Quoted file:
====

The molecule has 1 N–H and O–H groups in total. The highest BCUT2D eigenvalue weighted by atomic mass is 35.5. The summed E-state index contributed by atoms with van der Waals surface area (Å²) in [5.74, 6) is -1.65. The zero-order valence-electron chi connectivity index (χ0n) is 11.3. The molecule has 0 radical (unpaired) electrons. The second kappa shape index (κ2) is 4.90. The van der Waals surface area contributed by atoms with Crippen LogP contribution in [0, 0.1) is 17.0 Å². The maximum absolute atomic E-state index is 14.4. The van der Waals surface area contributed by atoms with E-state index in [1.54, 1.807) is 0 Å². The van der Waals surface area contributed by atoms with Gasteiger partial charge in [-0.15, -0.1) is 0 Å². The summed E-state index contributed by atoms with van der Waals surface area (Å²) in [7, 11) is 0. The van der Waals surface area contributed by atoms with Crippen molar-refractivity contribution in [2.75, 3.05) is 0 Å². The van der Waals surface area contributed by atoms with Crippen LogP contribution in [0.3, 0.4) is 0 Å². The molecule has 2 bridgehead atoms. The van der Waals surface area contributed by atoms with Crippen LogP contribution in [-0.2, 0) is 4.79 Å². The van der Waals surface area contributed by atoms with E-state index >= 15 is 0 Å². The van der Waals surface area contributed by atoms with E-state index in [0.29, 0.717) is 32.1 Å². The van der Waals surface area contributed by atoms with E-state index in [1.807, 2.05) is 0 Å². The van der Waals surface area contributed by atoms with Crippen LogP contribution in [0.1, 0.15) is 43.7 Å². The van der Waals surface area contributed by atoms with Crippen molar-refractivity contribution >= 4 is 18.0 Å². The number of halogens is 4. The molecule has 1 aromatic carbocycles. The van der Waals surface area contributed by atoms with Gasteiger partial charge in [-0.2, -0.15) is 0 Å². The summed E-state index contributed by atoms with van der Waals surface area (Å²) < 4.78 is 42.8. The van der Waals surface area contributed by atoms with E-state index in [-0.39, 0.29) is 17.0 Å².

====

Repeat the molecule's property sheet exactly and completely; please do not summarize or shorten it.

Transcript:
The molecule has 1 N–H and O–H groups in total. The highest BCUT2D eigenvalue weighted by atomic mass is 35.5. The summed E-state index contributed by atoms with van der Waals surface area (Å²) in [5.74, 6) is -1.65. The zero-order valence-electron chi connectivity index (χ0n) is 11.3. The molecule has 0 radical (unpaired) electrons. The second kappa shape index (κ2) is 4.90. The van der Waals surface area contributed by atoms with Crippen LogP contribution in [0, 0.1) is 17.0 Å². The maximum absolute atomic E-state index is 14.4. The van der Waals surface area contributed by atoms with E-state index in [1.54, 1.807) is 0 Å². The van der Waals surface area contributed by atoms with Gasteiger partial charge in [-0.15, -0.1) is 0 Å². The summed E-state index contributed by atoms with van der Waals surface area (Å²) in [7, 11) is 0. The van der Waals surface area contributed by atoms with Crippen molar-refractivity contribution in [2.75, 3.05) is 0 Å². The van der Waals surface area contributed by atoms with Crippen LogP contribution in [0.3, 0.4) is 0 Å². The molecule has 2 bridgehead atoms. The van der Waals surface area contributed by atoms with Crippen LogP contribution in [-0.2, 0) is 4.79 Å². The van der Waals surface area contributed by atoms with E-state index >= 15 is 0 Å². The van der Waals surface area contributed by atoms with E-state index in [0.29, 0.717) is 32.1 Å². The van der Waals surface area contributed by atoms with E-state index in [1.807, 2.05) is 0 Å². The van der Waals surface area contributed by atoms with Crippen LogP contribution in [0.1, 0.15) is 43.7 Å². The van der Waals surface area contributed by atoms with Crippen molar-refractivity contribution >= 4 is 18.0 Å². The number of halogens is 4. The molecule has 1 aromatic carbocycles. The van der Waals surface area contributed by atoms with Gasteiger partial charge in [-0.2, -0.15) is 0 Å². The summed E-state index contributed by atoms with van der Waals surface area (Å²) < 4.78 is 42.8. The van der Waals surface area contributed by atoms with E-state index in [-0.39, 0.29) is 17.0 Å².